May 9, 2014

Closing time

This is actually a picture of the house from Google Streetview. Probably for the best that I show it this way, because the lawn will never look that nice again, once I'm in charge of it.

As of 5:00 yesterday Court and I are officially homeowners. The actual process of closing was pretty much what people had told me it would be - lots of giant checks handed out and signing several hundred documents while our attorney explained all the ways we would be beaten, tortured, and maimed if we didn’t keep up with the mortgage payments.

It wasn’t that long ago that just about anyone with a pulse and a body temperature above about 72 degrees could get a mortgage. Those days are gone but our attorney still took great pains to explain things to us as if we were two random people who’d stumbled off the street into a house closing.

“And if you fall behind on payments,” the attorney said, gesturing at a sheet of mortgage obligations, “the bank can take you to court and say, ‘I don’t think these guys are going to catch up on payments. We want the balance of what’s due.’ Then they repossess the house and auction it to get their money back. That’s called foreclosure.” He said it as if we’d never heard the word before.

It was the first time I’ve ever been on the receiving end of any legal counsel, and even as he put everything in layman’s terms my eyes started to glaze over as he kept pulling documents off a stack that seemed impossibly high. Court signed them, I signed them, and yet more appeared as if by magic.

“Now,” the attorney said, “I’m not going to push this on you, but I highly recommend you purchase the FHA Tibia Fibula Impact and Pulverization Protection Coverage.”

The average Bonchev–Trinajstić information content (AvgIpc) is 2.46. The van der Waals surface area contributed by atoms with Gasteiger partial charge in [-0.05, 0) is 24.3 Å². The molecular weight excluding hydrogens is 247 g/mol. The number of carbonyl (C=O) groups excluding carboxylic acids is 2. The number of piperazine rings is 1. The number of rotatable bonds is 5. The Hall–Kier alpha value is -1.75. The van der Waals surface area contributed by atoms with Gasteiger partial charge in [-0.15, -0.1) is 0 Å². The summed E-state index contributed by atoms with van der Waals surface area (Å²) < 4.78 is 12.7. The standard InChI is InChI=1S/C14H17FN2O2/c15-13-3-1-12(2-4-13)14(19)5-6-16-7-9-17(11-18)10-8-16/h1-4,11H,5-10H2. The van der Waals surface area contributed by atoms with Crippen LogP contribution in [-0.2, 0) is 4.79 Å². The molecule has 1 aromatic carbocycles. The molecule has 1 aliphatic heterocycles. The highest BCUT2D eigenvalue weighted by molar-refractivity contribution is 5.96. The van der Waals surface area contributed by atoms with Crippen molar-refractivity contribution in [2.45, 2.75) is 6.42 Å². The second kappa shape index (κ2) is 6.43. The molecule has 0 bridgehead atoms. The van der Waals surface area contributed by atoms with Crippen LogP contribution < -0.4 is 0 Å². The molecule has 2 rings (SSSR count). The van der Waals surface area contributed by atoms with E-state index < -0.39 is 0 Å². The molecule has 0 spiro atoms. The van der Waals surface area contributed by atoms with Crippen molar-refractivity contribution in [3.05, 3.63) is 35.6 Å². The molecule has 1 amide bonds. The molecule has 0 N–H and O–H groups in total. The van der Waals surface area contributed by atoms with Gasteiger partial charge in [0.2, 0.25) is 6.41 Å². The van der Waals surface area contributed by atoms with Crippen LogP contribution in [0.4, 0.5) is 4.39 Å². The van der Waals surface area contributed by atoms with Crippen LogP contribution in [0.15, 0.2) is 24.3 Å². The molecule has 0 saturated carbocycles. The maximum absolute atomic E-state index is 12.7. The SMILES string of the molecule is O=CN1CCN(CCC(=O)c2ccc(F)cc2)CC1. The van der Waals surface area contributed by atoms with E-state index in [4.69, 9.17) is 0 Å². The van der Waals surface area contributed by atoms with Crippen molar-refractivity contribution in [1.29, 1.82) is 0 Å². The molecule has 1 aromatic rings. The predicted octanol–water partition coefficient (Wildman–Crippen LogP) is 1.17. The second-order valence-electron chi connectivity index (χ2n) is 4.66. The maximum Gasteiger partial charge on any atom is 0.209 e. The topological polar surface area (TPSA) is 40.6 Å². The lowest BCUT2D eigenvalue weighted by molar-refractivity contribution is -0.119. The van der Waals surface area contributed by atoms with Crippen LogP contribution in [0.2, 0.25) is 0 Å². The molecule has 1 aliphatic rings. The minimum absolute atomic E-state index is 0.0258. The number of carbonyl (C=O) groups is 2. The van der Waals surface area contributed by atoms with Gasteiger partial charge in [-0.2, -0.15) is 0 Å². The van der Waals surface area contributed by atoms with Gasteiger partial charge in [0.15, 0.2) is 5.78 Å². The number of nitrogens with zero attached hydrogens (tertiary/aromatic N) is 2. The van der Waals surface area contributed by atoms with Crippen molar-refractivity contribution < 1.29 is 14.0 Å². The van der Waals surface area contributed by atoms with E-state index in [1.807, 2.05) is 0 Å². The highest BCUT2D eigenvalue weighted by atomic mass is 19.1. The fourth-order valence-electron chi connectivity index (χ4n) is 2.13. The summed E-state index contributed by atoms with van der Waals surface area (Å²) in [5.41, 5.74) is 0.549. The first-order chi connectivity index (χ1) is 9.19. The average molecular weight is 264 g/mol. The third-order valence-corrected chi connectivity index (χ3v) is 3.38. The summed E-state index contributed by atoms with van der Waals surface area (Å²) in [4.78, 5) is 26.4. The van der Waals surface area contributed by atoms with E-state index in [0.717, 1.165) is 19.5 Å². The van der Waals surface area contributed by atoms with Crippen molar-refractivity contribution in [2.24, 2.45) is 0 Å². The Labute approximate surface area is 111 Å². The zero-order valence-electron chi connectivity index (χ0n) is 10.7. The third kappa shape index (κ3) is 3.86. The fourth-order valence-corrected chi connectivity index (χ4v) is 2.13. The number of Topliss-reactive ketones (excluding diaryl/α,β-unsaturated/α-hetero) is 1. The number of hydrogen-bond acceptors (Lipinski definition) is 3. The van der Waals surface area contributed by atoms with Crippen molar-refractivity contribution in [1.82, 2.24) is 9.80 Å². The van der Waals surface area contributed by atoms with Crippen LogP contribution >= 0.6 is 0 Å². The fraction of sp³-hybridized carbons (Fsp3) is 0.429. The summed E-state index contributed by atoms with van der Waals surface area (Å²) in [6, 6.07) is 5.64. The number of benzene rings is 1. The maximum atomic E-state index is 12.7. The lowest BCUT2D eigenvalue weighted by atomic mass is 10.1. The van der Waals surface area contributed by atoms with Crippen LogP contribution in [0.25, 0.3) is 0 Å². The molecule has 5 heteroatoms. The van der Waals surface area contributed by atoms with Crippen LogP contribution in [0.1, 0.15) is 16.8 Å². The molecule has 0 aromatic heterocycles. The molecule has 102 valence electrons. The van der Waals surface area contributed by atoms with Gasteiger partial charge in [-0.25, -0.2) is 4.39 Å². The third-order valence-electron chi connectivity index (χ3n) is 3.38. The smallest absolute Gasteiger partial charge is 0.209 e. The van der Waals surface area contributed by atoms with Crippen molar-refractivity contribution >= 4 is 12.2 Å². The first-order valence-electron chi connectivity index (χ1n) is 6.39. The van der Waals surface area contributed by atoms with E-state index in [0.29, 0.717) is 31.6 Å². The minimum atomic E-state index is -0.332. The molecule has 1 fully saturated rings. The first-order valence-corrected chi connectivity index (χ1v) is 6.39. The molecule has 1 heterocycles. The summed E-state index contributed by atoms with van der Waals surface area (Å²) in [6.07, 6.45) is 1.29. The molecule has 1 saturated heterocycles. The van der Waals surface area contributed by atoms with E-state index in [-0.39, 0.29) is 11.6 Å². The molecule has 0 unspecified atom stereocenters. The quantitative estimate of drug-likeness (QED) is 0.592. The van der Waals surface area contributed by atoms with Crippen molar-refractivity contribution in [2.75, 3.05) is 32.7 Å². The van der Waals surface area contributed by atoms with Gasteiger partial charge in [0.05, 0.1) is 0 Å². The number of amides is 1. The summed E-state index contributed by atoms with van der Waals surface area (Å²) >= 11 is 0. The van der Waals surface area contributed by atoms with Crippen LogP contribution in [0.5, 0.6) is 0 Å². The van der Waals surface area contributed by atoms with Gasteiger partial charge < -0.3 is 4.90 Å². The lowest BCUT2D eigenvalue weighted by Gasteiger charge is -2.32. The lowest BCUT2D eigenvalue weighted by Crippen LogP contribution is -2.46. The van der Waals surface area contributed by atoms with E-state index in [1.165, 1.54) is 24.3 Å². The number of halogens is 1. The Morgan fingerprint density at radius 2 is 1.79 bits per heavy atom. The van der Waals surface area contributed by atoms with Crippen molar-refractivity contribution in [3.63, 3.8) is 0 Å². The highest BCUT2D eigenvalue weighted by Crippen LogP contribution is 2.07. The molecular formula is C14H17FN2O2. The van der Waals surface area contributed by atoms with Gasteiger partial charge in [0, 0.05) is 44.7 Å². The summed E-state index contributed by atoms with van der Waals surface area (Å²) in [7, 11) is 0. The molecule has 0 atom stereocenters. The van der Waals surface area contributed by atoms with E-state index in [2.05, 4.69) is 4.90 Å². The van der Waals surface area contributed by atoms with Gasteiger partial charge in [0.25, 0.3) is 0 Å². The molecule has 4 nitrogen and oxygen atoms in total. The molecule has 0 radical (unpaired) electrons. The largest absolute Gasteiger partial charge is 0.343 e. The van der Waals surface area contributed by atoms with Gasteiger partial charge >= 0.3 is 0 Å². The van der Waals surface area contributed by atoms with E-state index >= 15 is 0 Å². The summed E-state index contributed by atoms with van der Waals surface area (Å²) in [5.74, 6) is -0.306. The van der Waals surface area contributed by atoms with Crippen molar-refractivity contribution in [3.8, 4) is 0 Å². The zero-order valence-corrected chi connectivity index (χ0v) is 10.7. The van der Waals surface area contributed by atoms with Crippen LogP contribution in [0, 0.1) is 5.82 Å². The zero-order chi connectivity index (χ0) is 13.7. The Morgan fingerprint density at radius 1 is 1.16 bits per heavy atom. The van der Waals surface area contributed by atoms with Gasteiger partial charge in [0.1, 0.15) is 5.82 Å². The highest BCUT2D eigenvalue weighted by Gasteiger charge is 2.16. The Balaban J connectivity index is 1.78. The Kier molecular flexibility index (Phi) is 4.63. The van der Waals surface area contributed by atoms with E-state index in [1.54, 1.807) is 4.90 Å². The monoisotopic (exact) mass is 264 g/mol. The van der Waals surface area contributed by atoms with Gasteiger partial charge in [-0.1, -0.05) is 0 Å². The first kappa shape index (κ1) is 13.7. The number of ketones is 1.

I blinked. “What’s that?”

“It’s an insurance policy that prevents the bank from breaking your legs in the event of foreclosure. They are still allowed to have the biggest member of their staff punch you in the face as hard as possible, but I still would say this is a great deal.”

Court and I looked at one another.

“Does it cover kneecaps too?”

The attorney pulled another document off the stack. “That’s an additional policy, the FHA Patella Fracture and Extraction Protection Coverage.”

I pursed my lips. “Yeah, we should probably get those.”

When all was said and done there were handshakes all around and we stumbled into the afternoon sunlight still in a haze at what we’d done.

“Did we just buy a house?” I asked.

“Our checking account says we did.”

I went over to our new home in Schenectady to make sure the electric company had turned the power on as I’d asked and after confirming that, I walked through the empty rooms, trying to wrap my head around the fact that this was now my house. I went to each bedroom, looked out the windows, and then left. I opened the closets, considered them for a moment, and then closed them again, all in a sort of dumbstruck stupor. It’s a very nice house, but the fact that we now own it and will be living there shortly still escaped my comprehension.

Court and I know the previous owner well and we’ve been over to the house many times, but it was always full of her stuff. Now that it’s largely empty it was easier for me to envision my few possessions in all the room.

My coffee machine will go there. Maybe the TV will look nice over here. This room...I’m gonna fill it with skeeball and pinball machines. I’ll put rope lights everywhere. The hallway is short...but I still think we could fit a Slip N’ Slide in there.

Okay, maybe my visions for the house don’t correspond exactly with my wife’s, but I’m sure we’ll work out the differences in due course. It still doesn’t feel real, this house is ours now.

1 comment:

  1. Wait until you transition into the "When is the landlord going to fix that thing.....oooooooooooh...." stage